for Yorkshire, York is an obvious base, with options for visiting the coast, Scarborough is nice. Get into the moors and have a day out there, Harrogate is also a lovely spa town for a day trip. As you drive up towards Scotland a good overnight stay would be Whitby on the north east coast, a great historic fishing village and where Captain Cook set off from when he came to discover you lot !!! so a bit of heritage for you there.

Heading up to Scotland further and you might want to stop in Berwick upon Tweed which is very pretty, or somewhere earlier than there in Northumbria. Driving York to Edinburgh will take you around 4 hours, its quite a small road after a while.

I don't know much about scotland for touring, but obviously visit edinburgh. Also Scotland is large and you might struggle to get decent distances to visit places and come back down to England again.

Definetly visit the lake district, I'd probably stop in the north initially, perhaps Keswick, then drive through for a day to Windemere which is larger and a good base.

Then back down, Perhaps Warwick or Stratford upon Avon (Shakespear's home) and you're a good final run for London. Obviously you could do this route either way round.

Southampton
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3. Re: UK First plans for April 2009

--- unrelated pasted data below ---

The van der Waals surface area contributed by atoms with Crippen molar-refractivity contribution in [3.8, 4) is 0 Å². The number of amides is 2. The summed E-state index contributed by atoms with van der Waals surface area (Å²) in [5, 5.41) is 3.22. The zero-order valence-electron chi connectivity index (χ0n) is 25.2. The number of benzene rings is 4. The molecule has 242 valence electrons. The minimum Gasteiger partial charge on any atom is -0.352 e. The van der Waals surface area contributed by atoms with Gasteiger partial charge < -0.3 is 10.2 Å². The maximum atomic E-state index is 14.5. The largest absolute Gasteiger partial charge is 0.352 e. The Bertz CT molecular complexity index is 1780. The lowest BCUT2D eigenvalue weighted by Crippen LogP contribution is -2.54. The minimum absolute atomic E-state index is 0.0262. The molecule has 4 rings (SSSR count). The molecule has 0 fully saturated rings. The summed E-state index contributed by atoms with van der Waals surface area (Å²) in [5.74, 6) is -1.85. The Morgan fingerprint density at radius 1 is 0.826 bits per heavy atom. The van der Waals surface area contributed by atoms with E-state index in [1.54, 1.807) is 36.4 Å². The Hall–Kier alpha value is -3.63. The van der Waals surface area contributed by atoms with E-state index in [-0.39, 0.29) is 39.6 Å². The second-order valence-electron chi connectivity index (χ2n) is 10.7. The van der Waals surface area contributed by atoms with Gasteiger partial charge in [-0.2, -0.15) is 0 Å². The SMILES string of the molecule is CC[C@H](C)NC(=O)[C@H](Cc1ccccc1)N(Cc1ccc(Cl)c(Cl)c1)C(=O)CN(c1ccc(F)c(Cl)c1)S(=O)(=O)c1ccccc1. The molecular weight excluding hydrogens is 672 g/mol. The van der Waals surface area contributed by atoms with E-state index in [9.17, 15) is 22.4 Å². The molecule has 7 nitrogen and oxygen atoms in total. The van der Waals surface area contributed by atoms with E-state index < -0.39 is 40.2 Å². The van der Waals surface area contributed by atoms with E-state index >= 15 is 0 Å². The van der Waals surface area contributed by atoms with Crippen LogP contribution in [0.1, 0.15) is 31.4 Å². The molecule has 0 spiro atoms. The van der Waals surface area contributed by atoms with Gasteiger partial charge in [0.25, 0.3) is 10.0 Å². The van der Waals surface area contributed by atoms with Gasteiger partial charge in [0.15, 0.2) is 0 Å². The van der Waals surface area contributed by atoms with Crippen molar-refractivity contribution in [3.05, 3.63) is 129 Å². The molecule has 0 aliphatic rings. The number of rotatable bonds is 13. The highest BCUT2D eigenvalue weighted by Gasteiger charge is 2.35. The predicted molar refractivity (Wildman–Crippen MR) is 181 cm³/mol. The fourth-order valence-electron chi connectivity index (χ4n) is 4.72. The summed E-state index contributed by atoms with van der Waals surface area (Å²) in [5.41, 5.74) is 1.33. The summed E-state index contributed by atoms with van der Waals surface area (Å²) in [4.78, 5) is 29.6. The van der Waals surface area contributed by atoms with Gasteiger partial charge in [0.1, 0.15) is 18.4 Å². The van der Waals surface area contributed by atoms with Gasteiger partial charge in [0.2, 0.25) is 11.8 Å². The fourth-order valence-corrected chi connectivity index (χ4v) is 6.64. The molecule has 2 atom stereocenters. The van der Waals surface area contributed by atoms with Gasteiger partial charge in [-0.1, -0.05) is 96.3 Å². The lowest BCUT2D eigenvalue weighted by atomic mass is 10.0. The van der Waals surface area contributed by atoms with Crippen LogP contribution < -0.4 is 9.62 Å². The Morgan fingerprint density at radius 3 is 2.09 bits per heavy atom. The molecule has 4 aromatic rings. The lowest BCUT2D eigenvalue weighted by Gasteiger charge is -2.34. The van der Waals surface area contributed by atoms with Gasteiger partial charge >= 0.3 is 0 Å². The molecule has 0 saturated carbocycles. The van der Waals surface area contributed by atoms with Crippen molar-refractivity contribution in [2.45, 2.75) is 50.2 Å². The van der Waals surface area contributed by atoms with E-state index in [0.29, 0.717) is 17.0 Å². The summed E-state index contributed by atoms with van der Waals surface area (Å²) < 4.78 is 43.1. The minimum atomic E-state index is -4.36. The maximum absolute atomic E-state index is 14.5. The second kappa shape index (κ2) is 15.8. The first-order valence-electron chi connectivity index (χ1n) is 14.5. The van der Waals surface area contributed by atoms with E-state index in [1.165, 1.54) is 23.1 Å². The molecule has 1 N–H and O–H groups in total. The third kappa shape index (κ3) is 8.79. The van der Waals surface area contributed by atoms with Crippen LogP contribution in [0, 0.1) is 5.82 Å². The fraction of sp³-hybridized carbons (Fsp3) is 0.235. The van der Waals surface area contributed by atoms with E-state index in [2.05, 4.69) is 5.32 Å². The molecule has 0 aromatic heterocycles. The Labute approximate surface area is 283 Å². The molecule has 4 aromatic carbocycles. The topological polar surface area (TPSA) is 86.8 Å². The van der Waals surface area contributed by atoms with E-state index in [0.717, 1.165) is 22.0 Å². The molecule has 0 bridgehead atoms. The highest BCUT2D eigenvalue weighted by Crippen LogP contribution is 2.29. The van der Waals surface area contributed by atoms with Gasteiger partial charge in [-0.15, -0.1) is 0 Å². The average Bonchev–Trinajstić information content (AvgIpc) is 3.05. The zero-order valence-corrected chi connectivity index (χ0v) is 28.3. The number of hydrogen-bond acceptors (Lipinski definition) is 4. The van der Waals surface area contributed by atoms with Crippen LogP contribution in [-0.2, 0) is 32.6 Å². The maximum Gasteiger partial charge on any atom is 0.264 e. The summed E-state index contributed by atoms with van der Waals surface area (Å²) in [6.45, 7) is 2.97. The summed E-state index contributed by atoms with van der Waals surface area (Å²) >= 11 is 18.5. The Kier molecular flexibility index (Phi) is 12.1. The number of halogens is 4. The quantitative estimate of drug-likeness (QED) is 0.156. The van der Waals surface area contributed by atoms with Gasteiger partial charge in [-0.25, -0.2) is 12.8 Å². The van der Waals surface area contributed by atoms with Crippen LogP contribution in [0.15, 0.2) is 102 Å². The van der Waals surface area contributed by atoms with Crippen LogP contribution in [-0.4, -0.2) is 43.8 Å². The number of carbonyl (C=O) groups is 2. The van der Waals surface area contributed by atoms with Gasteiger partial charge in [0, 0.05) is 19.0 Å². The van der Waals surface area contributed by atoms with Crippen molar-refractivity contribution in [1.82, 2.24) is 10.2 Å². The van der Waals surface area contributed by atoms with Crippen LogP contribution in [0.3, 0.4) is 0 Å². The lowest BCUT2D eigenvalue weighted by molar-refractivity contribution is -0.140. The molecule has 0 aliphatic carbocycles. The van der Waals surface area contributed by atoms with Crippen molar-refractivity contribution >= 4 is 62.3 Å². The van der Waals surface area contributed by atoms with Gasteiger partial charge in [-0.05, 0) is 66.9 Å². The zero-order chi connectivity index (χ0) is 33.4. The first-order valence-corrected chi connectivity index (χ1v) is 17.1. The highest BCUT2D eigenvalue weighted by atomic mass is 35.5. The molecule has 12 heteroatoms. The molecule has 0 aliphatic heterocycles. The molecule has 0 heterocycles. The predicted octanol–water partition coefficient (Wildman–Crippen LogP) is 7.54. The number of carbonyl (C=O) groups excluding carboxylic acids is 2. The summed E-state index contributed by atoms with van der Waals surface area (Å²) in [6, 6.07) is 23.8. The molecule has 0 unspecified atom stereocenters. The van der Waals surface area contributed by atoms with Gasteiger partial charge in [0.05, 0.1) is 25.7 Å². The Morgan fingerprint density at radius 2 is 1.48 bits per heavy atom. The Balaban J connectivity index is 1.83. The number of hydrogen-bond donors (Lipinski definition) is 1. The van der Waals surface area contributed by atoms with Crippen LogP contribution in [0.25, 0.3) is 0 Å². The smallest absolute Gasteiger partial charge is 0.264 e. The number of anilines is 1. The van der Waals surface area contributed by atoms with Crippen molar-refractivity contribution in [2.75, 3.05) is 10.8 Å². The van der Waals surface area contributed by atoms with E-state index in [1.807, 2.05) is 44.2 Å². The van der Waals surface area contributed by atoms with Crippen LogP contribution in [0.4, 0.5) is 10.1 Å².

Pernickety who posted above might know if this still happens, but when I lived in Cambridge (I left in 2001) there was a may pole with maypole dancing at The Orchards (a tea room/wooden cabin with a beautiful orchard to sit in, funnily enough) in Grantchester on 1st May. The trees were all in (pink apple) blossom and you sit in deck chairs watching. Grantchester is a village just outside of Cambridge. You can walk there or punt there on the river from Cambridge (but it would take HOURS for the inexperienced punter I should imagine).

The only days of the year when everything shuts down are Christmas day and also Easter Sunday, so you might want to avoid trying to take public transport on easter Sunday. The shops will be shut too.

Manchester, UK
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4. Re: UK First plans for April 2009

The best known festival celebrating May Day is probably the Padstow 'obby 'oss festival (check out the website www.padstow.com/obby_oss/obby_oss.php)

This takes place in (obviously) Padstow, on the north coast of Cornwall, which is not exactly centrally located in relation to the country as a whole, but if you were looking to experience a unique traditional celebration of the coming of summer, this is the one to go for. There is a lot of drinking involved, and a certain measure of lewd behaviour, if the 'oss' manages to trap one of the local young maidens underneath his voluminous skirt (just don't ask!) Suffice to say that it's not a day you're likely to forget in a hurry...

Manchester, UK
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5. Re: UK First plans for April 2009

Hi again - the website address should have two underscorings where the blanks appear (i.e. the hyphen key, with the capitals key held down) - just the way it came out what with the whole thing being underlined - hope that makes sense!)

Cambridge, England
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6. Re: UK First plans for April 2009